Friday, October 30, 2009

Design Standards list

This is a brief list of some of the more important design standards that I think would make a positive change to the downtown area of Fargo.

Any new building must have enough structure so that it can accommodate a minimum 3 stories. This provides for any future expansion that could possibly happen vertically, also helping the density issue.

Use at least 30% of like materials as adjacent buildings to promote a consistency though the neighborhood.

Zone in an area where walking or bicycles are the only form of movement possible. I propose Broadway to be this area, and copy Denver's 16Th street mall and only have frees buses that traverse the street. This will develop a area like a mall but is outdoors and will grow the downtown street front businesses.

Bike paths.

Using materials that have a suitable lifespan. Quality materials will last into the future and are ultimately the most green material we can invest in, so lets use them here.

To promote Green Roofs, grant any person/s who installs a green roof access rights to all runoff water from all adjacent buildings. (i dunno if this is legal) Basically, if we can give the people some reason to build a green roof and even more possibility that it would work then we win environmentally.

Any building that is to be torn down must go through a neighborhood comity that votes on it, then it must be vacant or unusable for it be destructed.

Any existing building must keep 50% of its existing materials when renovation takes place, unless not possible.

This is the basic rules/ regulations that I have discussed and thought about. In my mind I have many more rules, but they are mostly objective opinion. Yes, I may say that one building is ugly, but someone most likely built that building and think that it looks fine. So, when coming up with these standards I think it is helpful to think of Fargo as a whole and what we want this city to say to people. What is the image or layout of this area?? Should it reflect all the old masonry buildings that have been here for 100 years or should it be more modern and streamline to give this area a new identity.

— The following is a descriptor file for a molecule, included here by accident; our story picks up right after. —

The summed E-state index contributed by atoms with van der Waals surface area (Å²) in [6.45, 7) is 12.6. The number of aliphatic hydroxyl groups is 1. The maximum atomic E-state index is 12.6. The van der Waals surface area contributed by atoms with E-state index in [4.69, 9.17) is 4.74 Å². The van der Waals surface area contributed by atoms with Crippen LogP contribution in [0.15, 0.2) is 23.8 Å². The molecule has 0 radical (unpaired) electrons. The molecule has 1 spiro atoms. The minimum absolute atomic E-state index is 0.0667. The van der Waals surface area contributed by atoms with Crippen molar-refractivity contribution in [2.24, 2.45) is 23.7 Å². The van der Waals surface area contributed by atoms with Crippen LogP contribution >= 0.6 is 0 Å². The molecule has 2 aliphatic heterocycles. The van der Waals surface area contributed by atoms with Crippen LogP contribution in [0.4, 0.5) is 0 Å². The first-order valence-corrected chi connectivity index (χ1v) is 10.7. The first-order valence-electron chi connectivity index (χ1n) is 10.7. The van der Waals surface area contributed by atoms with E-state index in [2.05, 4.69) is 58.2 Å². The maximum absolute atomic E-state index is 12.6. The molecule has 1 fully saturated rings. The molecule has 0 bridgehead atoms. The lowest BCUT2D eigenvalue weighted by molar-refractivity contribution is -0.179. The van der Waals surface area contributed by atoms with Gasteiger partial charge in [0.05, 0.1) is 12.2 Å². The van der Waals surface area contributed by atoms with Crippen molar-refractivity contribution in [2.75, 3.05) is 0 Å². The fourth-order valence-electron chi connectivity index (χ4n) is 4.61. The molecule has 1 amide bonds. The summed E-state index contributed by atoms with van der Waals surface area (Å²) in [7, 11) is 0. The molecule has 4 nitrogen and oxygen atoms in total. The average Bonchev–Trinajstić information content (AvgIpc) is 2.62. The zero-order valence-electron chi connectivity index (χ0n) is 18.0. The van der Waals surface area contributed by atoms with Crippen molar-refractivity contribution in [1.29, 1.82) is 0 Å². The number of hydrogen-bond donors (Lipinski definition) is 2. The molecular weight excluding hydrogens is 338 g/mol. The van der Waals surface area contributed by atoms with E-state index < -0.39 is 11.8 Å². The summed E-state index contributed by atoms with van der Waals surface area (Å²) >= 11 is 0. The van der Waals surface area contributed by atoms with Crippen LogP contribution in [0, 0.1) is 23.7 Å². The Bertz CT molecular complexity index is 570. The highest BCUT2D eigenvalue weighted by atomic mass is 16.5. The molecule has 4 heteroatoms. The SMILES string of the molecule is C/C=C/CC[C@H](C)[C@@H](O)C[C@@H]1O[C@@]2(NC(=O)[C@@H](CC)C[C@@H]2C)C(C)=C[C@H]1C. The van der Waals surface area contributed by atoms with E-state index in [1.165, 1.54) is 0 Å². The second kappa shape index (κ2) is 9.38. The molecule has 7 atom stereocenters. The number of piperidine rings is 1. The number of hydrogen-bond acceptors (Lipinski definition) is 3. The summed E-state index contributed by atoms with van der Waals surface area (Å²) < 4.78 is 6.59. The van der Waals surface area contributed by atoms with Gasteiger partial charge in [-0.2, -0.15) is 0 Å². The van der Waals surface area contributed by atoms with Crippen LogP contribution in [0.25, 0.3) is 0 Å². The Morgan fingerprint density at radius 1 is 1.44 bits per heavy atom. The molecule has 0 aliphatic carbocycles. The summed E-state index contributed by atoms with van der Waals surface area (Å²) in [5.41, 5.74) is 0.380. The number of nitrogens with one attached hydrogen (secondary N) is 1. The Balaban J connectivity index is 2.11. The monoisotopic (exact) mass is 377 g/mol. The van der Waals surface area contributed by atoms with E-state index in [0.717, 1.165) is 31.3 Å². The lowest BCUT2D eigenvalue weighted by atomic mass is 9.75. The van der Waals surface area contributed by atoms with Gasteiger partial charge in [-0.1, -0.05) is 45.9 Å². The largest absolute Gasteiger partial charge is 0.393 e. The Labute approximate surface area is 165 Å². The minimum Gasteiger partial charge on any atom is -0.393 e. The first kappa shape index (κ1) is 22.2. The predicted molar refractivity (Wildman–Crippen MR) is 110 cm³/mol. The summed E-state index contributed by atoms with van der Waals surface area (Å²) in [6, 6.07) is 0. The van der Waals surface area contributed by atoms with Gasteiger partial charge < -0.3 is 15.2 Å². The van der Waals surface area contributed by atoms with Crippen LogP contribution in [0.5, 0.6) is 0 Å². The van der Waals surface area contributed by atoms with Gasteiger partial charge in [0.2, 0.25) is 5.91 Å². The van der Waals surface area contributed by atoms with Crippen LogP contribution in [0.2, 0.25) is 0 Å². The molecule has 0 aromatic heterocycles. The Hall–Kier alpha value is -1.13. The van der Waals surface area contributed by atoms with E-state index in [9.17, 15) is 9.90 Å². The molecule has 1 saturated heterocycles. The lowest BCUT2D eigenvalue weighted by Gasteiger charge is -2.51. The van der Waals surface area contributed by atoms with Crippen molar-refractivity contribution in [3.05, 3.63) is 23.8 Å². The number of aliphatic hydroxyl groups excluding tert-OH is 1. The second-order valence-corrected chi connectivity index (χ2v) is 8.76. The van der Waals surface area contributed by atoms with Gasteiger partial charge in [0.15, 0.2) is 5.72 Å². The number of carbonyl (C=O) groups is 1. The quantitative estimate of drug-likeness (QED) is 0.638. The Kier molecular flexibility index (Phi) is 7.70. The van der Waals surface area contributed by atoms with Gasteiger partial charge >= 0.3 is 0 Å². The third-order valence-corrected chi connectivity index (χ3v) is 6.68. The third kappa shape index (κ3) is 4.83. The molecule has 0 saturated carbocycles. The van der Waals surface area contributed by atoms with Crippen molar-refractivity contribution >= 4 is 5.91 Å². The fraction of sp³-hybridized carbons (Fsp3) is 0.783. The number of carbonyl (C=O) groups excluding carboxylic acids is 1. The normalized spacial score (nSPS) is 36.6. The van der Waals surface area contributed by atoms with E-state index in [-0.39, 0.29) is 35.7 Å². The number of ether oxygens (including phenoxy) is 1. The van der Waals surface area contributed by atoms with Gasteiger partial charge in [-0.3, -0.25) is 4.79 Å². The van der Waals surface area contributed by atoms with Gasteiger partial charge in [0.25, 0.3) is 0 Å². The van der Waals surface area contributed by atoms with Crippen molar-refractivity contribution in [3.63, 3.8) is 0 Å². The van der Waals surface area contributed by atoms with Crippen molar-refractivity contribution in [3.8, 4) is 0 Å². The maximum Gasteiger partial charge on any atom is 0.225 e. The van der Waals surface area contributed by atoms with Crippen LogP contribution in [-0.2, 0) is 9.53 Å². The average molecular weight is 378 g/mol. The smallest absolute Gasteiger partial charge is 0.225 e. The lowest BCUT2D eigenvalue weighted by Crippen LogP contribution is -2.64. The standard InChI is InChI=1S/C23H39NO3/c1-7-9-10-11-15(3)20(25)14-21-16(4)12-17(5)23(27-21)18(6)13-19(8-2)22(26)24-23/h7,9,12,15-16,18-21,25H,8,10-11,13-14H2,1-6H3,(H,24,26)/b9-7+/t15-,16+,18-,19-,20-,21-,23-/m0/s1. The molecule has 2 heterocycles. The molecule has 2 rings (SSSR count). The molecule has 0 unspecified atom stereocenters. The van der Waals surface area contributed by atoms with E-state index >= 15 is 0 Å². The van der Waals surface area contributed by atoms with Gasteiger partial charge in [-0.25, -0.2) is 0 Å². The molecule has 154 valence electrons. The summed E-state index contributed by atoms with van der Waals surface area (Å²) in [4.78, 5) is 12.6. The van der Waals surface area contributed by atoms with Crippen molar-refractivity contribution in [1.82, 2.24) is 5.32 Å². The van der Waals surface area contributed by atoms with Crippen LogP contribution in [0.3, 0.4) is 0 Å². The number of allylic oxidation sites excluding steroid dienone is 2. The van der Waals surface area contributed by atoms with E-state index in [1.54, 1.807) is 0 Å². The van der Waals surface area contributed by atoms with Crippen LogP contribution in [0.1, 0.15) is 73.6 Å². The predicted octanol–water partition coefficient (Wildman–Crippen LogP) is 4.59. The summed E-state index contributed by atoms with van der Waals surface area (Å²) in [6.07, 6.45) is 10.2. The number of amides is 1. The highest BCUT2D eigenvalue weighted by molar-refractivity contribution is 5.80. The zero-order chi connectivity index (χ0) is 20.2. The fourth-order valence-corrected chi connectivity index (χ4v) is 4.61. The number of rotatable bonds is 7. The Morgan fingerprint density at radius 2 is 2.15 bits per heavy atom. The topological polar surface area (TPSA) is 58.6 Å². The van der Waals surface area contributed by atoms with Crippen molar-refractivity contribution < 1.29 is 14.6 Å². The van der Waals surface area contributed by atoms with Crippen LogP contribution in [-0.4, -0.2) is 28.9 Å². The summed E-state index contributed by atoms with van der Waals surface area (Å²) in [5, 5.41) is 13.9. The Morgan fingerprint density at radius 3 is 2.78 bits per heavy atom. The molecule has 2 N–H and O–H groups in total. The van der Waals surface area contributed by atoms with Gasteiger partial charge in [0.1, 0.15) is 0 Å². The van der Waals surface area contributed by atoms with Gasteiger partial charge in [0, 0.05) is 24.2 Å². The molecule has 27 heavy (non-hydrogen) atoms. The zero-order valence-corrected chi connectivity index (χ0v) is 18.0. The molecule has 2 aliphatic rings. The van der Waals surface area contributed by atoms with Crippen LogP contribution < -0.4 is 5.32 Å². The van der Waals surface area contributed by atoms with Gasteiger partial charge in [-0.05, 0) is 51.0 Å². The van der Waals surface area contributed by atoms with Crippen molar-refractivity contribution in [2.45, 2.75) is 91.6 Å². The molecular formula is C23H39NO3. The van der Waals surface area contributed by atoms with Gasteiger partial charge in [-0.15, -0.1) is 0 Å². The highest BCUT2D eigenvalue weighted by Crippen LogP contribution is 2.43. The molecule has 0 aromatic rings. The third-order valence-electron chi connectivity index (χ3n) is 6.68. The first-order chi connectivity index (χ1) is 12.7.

My opinion is that cities like Santa Fe where everything is pueblo style are negative towards expression and true experience. Lets tell people from other places that Fargo is a great city and give them some character that they will want to come back. Lets use the old buildings as a mold and then break off and build diverse dwellings that will accommodate everyone.

1 comment:

  1. Hi! Wanted to mention this, in terms of building demolition requiring a vote on the community: in Downtown Fargo, many of the demolished-buildings-turned-parking-lots were fire damage, not conscious "tear it down, make it worse" movement. The building next to a.k.a. was 3 story New Palace Hotel, low-income apartments above 4 retail spots. It burned in the early 90s, and the city pushed the building's owner to do something with it, or they'd condemn it and do something with it. The result was a parking lot instead of rebuilding it (not sure if the owner or the city made that decision), so the loss of dozens of housing units and several retail spots. See also the juice-bar-club by the Radio on Broadway offices (vacant lot), the hotel that was the northern end of US Bank plaza (parking), etc - and one might note that arson was suspected or proven in all three. The way things have been, the incentive is to replace condemned buildings with something less valuable that what it had been if cared for; if there's a community vote on tearing down, there should be incentive to make it something other than parking or less community-valuable. There's more profit to property owners to replace a condemned classic brick mixed-use retail building with a parking lot or a steel-and-cement single-use Walgreen's than to replace it with something comparable to the existing building.

    Lastly: Who gets to vote? In Fargo's current 'renaissance', nearly all businesses that have been around for more than 5 years own their own buildings; renters, both in retail and residence, have rarely survived the downtown improvement, but they're what are held up as examples of why our downtown is vibrant and engaging. That gap puts most influence on downtown property owners, which has been a rapidly shrinking group of late.